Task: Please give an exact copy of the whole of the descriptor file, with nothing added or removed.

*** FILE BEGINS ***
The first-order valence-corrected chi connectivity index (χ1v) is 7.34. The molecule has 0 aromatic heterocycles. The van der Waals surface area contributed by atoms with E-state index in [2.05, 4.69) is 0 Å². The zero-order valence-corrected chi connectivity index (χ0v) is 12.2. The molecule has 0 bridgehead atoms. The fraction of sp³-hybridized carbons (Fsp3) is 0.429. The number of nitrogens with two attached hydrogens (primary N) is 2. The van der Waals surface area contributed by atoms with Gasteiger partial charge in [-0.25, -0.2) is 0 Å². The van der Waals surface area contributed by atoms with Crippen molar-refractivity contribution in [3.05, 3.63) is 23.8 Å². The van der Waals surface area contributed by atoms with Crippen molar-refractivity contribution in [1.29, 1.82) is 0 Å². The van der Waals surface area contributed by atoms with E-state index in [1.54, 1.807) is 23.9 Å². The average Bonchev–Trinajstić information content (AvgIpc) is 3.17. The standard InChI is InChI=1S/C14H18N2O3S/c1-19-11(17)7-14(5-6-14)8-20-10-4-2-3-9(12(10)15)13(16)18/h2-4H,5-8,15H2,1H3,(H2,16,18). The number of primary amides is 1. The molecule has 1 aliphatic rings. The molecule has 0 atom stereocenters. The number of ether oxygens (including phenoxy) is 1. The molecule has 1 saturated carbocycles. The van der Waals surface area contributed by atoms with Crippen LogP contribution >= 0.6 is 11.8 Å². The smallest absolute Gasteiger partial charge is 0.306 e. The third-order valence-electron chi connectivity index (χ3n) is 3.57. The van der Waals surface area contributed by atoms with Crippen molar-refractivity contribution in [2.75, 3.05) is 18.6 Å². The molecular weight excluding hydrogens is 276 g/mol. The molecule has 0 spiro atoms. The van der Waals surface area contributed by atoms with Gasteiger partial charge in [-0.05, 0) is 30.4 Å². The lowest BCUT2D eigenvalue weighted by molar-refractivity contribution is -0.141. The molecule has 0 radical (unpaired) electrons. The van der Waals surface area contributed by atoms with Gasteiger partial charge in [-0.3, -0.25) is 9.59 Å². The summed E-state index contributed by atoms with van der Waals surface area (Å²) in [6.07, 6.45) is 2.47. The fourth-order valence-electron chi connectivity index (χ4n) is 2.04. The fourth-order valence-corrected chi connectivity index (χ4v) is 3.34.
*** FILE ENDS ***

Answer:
The first-order valence-corrected chi connectivity index (χ1v) is 7.34. The molecule has 0 aromatic heterocycles. The van der Waals surface area contributed by atoms with E-state index in [2.05, 4.69) is 0 Å². The zero-order valence-corrected chi connectivity index (χ0v) is 12.2. The molecule has 0 bridgehead atoms. The fraction of sp³-hybridized carbons (Fsp3) is 0.429. The number of nitrogens with two attached hydrogens (primary N) is 2. The van der Waals surface area contributed by atoms with Gasteiger partial charge in [-0.25, -0.2) is 0 Å². The van der Waals surface area contributed by atoms with Crippen molar-refractivity contribution in [3.05, 3.63) is 23.8 Å². The van der Waals surface area contributed by atoms with Crippen molar-refractivity contribution in [1.29, 1.82) is 0 Å². The van der Waals surface area contributed by atoms with E-state index in [1.54, 1.807) is 23.9 Å². The average Bonchev–Trinajstić information content (AvgIpc) is 3.17. The standard InChI is InChI=1S/C14H18N2O3S/c1-19-11(17)7-14(5-6-14)8-20-10-4-2-3-9(12(10)15)13(16)18/h2-4H,5-8,15H2,1H3,(H2,16,18). The number of primary amides is 1. The molecule has 1 aliphatic rings. The molecule has 0 atom stereocenters. The number of ether oxygens (including phenoxy) is 1. The molecule has 1 saturated carbocycles. The van der Waals surface area contributed by atoms with Crippen LogP contribution >= 0.6 is 11.8 Å². The smallest absolute Gasteiger partial charge is 0.306 e. The third-order valence-electron chi connectivity index (χ3n) is 3.57. The van der Waals surface area contributed by atoms with Crippen molar-refractivity contribution in [2.75, 3.05) is 18.6 Å². The molecular weight excluding hydrogens is 276 g/mol. The molecule has 0 spiro atoms. The van der Waals surface area contributed by atoms with Gasteiger partial charge in [-0.05, 0) is 30.4 Å². The lowest BCUT2D eigenvalue weighted by molar-refractivity contribution is -0.141. The molecule has 0 radical (unpaired) electrons. The van der Waals surface area contributed by atoms with Gasteiger partial charge in [-0.3, -0.25) is 9.59 Å². The summed E-state index contributed by atoms with van der Waals surface area (Å²) in [6.07, 6.45) is 2.47. The fourth-order valence-electron chi connectivity index (χ4n) is 2.04. The fourth-order valence-corrected chi connectivity index (χ4v) is 3.34.